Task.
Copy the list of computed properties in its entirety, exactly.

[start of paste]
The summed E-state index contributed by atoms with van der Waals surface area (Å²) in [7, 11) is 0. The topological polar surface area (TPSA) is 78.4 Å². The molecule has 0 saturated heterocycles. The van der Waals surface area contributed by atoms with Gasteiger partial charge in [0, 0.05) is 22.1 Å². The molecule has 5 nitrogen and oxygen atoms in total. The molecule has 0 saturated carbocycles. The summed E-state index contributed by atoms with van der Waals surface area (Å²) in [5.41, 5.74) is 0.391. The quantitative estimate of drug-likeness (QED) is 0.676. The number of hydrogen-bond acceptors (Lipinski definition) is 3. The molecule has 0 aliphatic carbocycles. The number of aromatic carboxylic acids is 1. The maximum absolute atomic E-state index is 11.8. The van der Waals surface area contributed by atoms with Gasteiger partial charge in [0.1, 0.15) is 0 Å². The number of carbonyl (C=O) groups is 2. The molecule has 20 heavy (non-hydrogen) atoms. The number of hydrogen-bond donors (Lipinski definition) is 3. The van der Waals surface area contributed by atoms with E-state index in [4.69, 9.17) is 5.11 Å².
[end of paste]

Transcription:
The summed E-state index contributed by atoms with van der Waals surface area (Å²) in [7, 11) is 0. The topological polar surface area (TPSA) is 78.4 Å². The molecule has 0 saturated heterocycles. The van der Waals surface area contributed by atoms with Gasteiger partial charge in [0, 0.05) is 22.1 Å². The molecule has 5 nitrogen and oxygen atoms in total. The molecule has 0 saturated carbocycles. The summed E-state index contributed by atoms with van der Waals surface area (Å²) in [5.41, 5.74) is 0.391. The quantitative estimate of drug-likeness (QED) is 0.676. The number of hydrogen-bond acceptors (Lipinski definition) is 3. The molecule has 0 aliphatic carbocycles. The number of aromatic carboxylic acids is 1. The maximum absolute atomic E-state index is 11.8. The van der Waals surface area contributed by atoms with Gasteiger partial charge in [0.1, 0.15) is 0 Å². The number of carbonyl (C=O) groups is 2. The molecule has 20 heavy (non-hydrogen) atoms. The number of hydrogen-bond donors (Lipinski definition) is 3. The van der Waals surface area contributed by atoms with E-state index in [4.69, 9.17) is 5.11 Å².